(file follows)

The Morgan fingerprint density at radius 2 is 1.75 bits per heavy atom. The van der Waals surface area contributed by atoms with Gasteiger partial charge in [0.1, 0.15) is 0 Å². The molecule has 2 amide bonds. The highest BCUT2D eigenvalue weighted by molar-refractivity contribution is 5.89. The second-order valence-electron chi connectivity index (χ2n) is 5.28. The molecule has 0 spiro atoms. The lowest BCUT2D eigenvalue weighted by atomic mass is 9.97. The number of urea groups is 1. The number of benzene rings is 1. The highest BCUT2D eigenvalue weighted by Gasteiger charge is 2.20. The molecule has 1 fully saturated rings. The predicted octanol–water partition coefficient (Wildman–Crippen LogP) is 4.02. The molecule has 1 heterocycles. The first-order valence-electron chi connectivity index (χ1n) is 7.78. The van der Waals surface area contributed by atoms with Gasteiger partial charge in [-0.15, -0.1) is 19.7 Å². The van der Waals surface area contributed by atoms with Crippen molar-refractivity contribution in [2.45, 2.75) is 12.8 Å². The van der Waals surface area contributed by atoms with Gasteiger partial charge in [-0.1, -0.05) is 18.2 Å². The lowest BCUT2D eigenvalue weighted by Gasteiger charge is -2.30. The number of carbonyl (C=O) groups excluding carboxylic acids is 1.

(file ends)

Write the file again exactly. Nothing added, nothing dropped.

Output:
The Morgan fingerprint density at radius 2 is 1.75 bits per heavy atom. The van der Waals surface area contributed by atoms with Gasteiger partial charge in [0.1, 0.15) is 0 Å². The molecule has 2 amide bonds. The highest BCUT2D eigenvalue weighted by molar-refractivity contribution is 5.89. The second-order valence-electron chi connectivity index (χ2n) is 5.28. The molecule has 0 spiro atoms. The lowest BCUT2D eigenvalue weighted by atomic mass is 9.97. The number of urea groups is 1. The number of benzene rings is 1. The highest BCUT2D eigenvalue weighted by Gasteiger charge is 2.20. The molecule has 1 fully saturated rings. The predicted octanol–water partition coefficient (Wildman–Crippen LogP) is 4.02. The molecule has 1 heterocycles. The first-order valence-electron chi connectivity index (χ1n) is 7.78. The van der Waals surface area contributed by atoms with Gasteiger partial charge in [-0.15, -0.1) is 19.7 Å². The van der Waals surface area contributed by atoms with Crippen molar-refractivity contribution in [2.45, 2.75) is 12.8 Å². The van der Waals surface area contributed by atoms with Gasteiger partial charge in [-0.1, -0.05) is 18.2 Å². The lowest BCUT2D eigenvalue weighted by Gasteiger charge is -2.30. The number of carbonyl (C=O) groups excluding carboxylic acids is 1.